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City Councilors Frustrated By Delays in Campaign Finance Reform

Two city amendments to campaign finance regulations have run into delays in the review process, drawing frustration from City Councilors at an Ordinance Committee meeting Monday.
Two city amendments to campaign finance regulations have run into delays in the review process, drawing frustration from City Councilors at an Ordinance Committee meeting Monday. By Ryan N. Gajarawala
By David R. Shaw, Crimson Staff Writer

Cambridge City Councilors voiced their frustration over a months-long delay in addressing two amendments to campaign finance regulations at an Ordinance Committee meeting Monday.

The first proposed amendment originated as a policy order in October 2020 and sought to restrict campaign donations by people “seeking to enter into a contract, seeking approval for a special permit or up-zoning, seeking to acquire real estate from the city, or seeking financial assistance from the city.”

This ordinance amendment was based off of Somerville’s campaign contribution ordinance “Pay to Play” and also includes language from similar ordinances passed in New Jersey.

The second proposed amendment would restrict annual donations to any individual candidate to $200 per person and was referred to the Ordinance Committee in November.

Councilor Dennis J. Carlone, who co-sponsored the first amendment, repeatedly said he was “frustrated” with the review process, arguing that the wording should have been worked out months ago. Carlone also pointed out that this process should have been expedited since the amendment was based on Somerville’s ordinance.

“If it doesn’t work, I’m all for refining it, I didn’t expect that in this meeting,” he said. “I think it’s really inappropriate. This meeting has been turned over now to not talk about substance, but to talk about details that should have been worked on months ago.”

Other Councilors agreed.

Councilor Quinton Y. Zondervan said he “deeply shares [Carlone’s] frustration,” adding that he didn’t “even know where to begin.”

Councilor Jivan Sobrinho-Wheeler also said he was confused why Cambridge did not reach out to Somerville for its legal analysis, given the Somerville campaign finance reform ordinance passed.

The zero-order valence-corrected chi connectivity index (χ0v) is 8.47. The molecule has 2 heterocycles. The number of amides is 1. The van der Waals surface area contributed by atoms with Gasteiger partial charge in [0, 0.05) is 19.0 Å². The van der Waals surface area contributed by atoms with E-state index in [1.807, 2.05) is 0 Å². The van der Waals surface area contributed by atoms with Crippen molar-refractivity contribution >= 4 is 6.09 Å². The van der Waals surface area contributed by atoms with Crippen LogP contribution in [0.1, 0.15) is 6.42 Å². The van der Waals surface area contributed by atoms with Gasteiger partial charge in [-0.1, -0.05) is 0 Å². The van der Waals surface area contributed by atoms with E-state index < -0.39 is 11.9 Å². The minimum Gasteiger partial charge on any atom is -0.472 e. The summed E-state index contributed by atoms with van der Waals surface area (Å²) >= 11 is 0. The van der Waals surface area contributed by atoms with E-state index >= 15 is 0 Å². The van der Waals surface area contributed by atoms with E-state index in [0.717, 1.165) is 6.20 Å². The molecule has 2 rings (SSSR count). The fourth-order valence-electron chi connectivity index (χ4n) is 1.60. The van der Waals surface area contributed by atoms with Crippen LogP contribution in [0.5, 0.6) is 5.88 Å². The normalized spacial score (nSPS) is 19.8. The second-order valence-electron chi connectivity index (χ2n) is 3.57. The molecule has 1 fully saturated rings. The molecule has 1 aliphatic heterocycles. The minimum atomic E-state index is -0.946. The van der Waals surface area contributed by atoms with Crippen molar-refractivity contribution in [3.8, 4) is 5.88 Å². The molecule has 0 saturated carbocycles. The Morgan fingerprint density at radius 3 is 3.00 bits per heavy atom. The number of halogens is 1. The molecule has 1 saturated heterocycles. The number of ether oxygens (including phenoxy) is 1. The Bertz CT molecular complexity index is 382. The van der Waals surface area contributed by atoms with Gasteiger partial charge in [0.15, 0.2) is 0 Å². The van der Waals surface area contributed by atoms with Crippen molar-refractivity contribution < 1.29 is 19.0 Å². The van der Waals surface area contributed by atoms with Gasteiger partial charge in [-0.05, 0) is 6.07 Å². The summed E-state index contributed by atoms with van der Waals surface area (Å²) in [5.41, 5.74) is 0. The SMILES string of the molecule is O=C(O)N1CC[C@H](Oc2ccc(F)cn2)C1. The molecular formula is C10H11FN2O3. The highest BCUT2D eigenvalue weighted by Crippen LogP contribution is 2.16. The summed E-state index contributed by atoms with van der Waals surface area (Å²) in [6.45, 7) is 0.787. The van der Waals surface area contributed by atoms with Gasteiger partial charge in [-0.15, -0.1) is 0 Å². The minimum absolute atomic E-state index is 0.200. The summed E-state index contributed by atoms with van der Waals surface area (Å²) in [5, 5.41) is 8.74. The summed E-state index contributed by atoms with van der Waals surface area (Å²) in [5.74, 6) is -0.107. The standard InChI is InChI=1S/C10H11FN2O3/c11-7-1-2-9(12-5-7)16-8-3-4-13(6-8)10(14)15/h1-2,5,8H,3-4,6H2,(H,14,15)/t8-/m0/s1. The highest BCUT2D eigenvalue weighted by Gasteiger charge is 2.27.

“This was passed by policy order a few months ago now,” he said. “We could have reached out if our legal department needed help. We could have reached out as Councilors to Somerville and gotten that analysis. It’s all public.”

Proposals for campaign finance reform have been in the works since 2016, Carlone said, but every policy order has fallen through or been met with “no response.”

Arthur J. Goldberg, the city’s deputy solicitor, said that under the state’s constitution, cities and towns do not have the power to regulate their elections, and regulating campaign donations would fall under that category. Goldberg recommended requesting a Home Rule Petition from the state legislature, which would allow Massachusetts to pass the necessary changes for Cambridge, given that the state has the power to regulate elections.

Massachusetts, however, does not approve many Home Rule Petitions, according to Carlone.

“I think if this goes into a Home Rule, forget it,” he said. “The Home Rule — I think — is dead in the water.”

Several Councilors, including Vice Mayor Alanna M. Mallon, said they were confused over why Cambridge’s proposed ordinance would violate the state’s constitution if Somerville passed a similar policy.

“This does have different provisions than the Somerville ordinance,” Goldberg responded. “But I can’t really speak for Somerville’s thinking on the matter, I can only tell you what we think.”

The committee unanimously passed Carlone’s motion to request the City's Law Department review the first ordinance and recommend any edits, while the second ordinance will be sent to the City Council with no recommendations.

—Staff writer David R. Shaw can be reached at Follow him on Twitter @davidrwshaw.

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